Federal Communications Commission Set To Vote On Net Neutrality

The FCC's ruling on net neutrality yesterday was the agency's most significant action in decades -- but it didn't come easy. It's something that's been discussed ever since Columbia Law professor Tim Wu coined the term net neutrality 2003, which, at its most basic level, refers to treating all web traffic equally. But the idea goes back to the age of the telegram, when the US government committed to treating all of those messages the same. As broadband access became more commonplace and the internet economy recovered from the dot-com bust of the '90s, Wu's net neutrality paper was a warning against the increasing power of ISPs. Now that we finally have a decent set of net neutrality rules, it's worth taking a look back to see how we got here.

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Google's proposed new campus

Hey, Apple and NVIDIA: you aren't going to be the only Silicon Valley giants with outlandish office space. Google has revealed a proposed redesign of its Mountain View campuses (specifically, four sites) that not only doesn't resemble a traditional workplace, but mirrors the company's open, flexible approach to tech. Rather than house everyone in concrete, Google plans "lightweight, block-like" facilities that can shuffle around as workers shift their focus to projects like self-driving cars. The buildings should do a better job of blending into the environment, too. They'll use translucent canopies to let in more air and light, and the emphasis is on protecting nature and the community (by promoting bike paths, local businesses and wildlife) rather than creating a sea of offices and parking lots.

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Lenovo Yoga 3 Pro

Lenovo said it was rethinking its approach to pre-loaded software on PCs in the wake of the Superfish security fiasco, and it's now clear that the computer maker wasn't kidding around. It's promising that its home PC software bundles going forward will be limited to Windows, in-house apps and security software. The only exceptions will occur in certain countries, where some third-party apps are "customarily expected." That IdeaPad or Yoga won't be truly bloatware-free (that would limit you to Windows alone), but a lot of the annoying and potentially dangerous cruft will be gone. Just be prepared to wait a while before you see leaner, cleaner Lenovo computers. The system builder is starting to tidy things up right away, but its effort won't be in full swing until Windows 10 arrives.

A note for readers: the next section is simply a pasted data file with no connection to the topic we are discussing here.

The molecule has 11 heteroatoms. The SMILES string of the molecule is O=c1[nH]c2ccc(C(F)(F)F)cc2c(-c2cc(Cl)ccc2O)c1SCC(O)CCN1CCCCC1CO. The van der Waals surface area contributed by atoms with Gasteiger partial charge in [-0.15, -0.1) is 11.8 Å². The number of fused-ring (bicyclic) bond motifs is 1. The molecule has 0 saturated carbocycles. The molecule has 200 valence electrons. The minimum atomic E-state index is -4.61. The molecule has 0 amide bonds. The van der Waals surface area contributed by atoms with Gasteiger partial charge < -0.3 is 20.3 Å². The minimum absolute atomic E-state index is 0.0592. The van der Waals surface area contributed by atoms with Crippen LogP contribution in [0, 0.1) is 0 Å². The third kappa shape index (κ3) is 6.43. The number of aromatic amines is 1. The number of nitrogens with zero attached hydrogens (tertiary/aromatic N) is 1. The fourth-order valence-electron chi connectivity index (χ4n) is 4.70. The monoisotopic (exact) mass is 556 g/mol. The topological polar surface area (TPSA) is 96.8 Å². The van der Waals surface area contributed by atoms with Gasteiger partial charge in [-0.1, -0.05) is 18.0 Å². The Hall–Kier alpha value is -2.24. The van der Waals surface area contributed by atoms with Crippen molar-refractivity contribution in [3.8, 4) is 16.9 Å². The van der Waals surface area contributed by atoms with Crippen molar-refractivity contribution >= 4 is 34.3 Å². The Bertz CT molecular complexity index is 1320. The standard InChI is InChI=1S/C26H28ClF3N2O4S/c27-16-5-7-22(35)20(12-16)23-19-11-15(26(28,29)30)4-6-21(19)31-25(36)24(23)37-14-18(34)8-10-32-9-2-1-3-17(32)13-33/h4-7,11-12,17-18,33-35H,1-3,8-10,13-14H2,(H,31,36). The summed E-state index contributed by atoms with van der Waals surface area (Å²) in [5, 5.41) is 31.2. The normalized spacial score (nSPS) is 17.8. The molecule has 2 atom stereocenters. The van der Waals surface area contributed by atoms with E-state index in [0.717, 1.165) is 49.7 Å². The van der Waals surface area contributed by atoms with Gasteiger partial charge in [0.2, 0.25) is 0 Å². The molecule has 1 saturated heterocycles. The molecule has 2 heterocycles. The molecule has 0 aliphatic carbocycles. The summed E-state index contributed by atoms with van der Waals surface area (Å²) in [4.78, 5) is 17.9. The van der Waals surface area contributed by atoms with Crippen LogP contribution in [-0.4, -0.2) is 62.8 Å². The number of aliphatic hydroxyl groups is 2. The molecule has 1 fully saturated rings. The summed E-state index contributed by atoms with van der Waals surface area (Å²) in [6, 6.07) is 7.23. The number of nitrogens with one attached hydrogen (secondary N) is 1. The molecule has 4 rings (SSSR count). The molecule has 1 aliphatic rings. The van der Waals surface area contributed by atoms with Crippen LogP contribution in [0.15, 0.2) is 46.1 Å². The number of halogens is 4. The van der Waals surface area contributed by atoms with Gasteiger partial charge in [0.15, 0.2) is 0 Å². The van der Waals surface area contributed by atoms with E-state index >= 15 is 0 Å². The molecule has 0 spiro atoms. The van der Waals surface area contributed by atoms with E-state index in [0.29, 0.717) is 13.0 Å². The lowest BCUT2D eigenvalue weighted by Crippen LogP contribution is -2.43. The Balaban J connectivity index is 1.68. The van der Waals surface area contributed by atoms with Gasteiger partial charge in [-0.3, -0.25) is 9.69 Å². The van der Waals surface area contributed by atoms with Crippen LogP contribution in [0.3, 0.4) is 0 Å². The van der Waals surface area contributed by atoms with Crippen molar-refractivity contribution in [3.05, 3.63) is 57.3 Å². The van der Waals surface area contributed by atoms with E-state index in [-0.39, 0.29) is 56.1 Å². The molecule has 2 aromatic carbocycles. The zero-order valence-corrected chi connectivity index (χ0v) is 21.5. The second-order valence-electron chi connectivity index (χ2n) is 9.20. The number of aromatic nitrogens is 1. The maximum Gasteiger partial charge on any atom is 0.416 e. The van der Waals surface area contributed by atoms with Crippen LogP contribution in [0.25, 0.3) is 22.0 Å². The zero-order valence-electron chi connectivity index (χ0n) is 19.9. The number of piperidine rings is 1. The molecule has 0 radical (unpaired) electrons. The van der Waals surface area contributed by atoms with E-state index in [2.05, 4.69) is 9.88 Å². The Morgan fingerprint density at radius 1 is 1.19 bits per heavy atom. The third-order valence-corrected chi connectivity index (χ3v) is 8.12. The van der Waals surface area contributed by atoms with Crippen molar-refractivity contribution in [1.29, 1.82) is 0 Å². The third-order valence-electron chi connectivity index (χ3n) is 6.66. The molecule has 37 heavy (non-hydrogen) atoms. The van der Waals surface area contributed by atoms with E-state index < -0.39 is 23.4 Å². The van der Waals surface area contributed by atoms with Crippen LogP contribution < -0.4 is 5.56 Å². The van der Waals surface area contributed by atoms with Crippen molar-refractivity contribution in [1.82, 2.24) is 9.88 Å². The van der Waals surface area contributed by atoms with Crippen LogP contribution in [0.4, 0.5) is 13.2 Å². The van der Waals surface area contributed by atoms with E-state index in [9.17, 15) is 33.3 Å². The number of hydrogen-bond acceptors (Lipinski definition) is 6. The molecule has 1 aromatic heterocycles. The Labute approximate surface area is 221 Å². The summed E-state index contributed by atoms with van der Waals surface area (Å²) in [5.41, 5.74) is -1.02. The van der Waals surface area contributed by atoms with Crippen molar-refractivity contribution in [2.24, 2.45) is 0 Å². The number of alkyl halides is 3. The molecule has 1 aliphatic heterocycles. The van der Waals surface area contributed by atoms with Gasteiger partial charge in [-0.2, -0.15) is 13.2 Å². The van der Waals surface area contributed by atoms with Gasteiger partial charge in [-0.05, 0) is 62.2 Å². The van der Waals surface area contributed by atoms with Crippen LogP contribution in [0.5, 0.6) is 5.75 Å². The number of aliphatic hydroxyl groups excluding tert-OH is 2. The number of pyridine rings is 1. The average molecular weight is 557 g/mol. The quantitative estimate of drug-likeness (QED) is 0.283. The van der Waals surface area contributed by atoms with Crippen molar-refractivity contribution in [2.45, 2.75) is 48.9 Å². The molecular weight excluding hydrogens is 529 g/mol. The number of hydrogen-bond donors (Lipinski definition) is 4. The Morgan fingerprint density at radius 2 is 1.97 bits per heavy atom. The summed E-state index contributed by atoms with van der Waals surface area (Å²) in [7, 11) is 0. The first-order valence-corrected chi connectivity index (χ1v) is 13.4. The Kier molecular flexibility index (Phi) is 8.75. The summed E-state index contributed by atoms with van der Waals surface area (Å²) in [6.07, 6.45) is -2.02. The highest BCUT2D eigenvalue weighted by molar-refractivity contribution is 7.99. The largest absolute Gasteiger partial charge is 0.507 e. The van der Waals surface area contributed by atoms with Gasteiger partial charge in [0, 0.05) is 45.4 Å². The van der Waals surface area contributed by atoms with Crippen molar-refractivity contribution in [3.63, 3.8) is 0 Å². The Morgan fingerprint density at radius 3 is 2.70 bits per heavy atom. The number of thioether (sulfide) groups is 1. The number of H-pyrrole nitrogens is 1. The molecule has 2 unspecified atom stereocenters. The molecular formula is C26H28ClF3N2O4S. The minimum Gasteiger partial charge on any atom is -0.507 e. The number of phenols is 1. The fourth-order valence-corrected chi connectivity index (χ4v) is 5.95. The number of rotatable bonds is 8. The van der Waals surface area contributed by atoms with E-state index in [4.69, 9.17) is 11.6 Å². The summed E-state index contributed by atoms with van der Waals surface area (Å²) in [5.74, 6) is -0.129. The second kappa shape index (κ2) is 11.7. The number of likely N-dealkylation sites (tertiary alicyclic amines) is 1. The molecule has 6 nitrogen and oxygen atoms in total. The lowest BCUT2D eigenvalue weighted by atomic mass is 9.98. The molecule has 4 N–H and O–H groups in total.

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London, UK. 30/11/12.A gamer dressed up as a character from the Super Mario Bros who has been camping outside HMV since Saturday

It's easy to hate on Nintendo. With the Wii U, the company played right into negative consumer expectations by releasing a product derided for its kid-friendly appeal, Fisher-Price toy-like looks, less-than-bleeding-edge silicon, confusing branding and (initially) clunky operating system. The message to the market at the system's launch seemed clear: The gaming giant had fallen behind the times. But that's not quite the truth.

There's a well-reasoned and deeply entrenched philosophy behind the often baffling, public-facing decisions Nintendo makes and that's to deliver high-quality and accessible entertainment experiences on cheap-to-produce (often older), innovative hardware. It's the Nintendo recipe for success as concocted by the domineering former president Hiroshi Yamauchi. It's the reason why Nintendo sits on billions of dollars of cash; why its famed first-party studio -- the home of Mario and Zelda creator Shigeru Miyamoto -- is called Entertainment Analysis and Development, or EAD. The company quite literally agonizes over ways to innovate the concept of "fun."

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A close friend of mine returned home from vacation to discover his house sitter -- his brother-in-law -- had downed an entire bottle Pappy Van Winkle 20 year bourbon. A tragedy, really. However, if an alcohol tech duo in Europe has its way, keeping tabs on your stash while you're away could become much easier. Diageo (an alcohol company) and Thinfilm (a printed electronics maker) teamed up to create a "smart bottle" that serves up cocktail recipes and can detect when a bottle has been unsealed. Thinfilm's OpenSense label sensor tags pair with a smartphones NFC chops to run the system that's also capable of tracking supply chain, in-store stock and promotional offers for brands and retailers. The pair constructed a prototype Johnnie Walker Blue bottle that'll be on display at next week's Mobile World Congress in Barcelona, but there's no word on when a similar solution could make its way to your local liquor store. Maybe the final version will be able to determine how much is left in a bottle, keeping sneaky house quests at bay.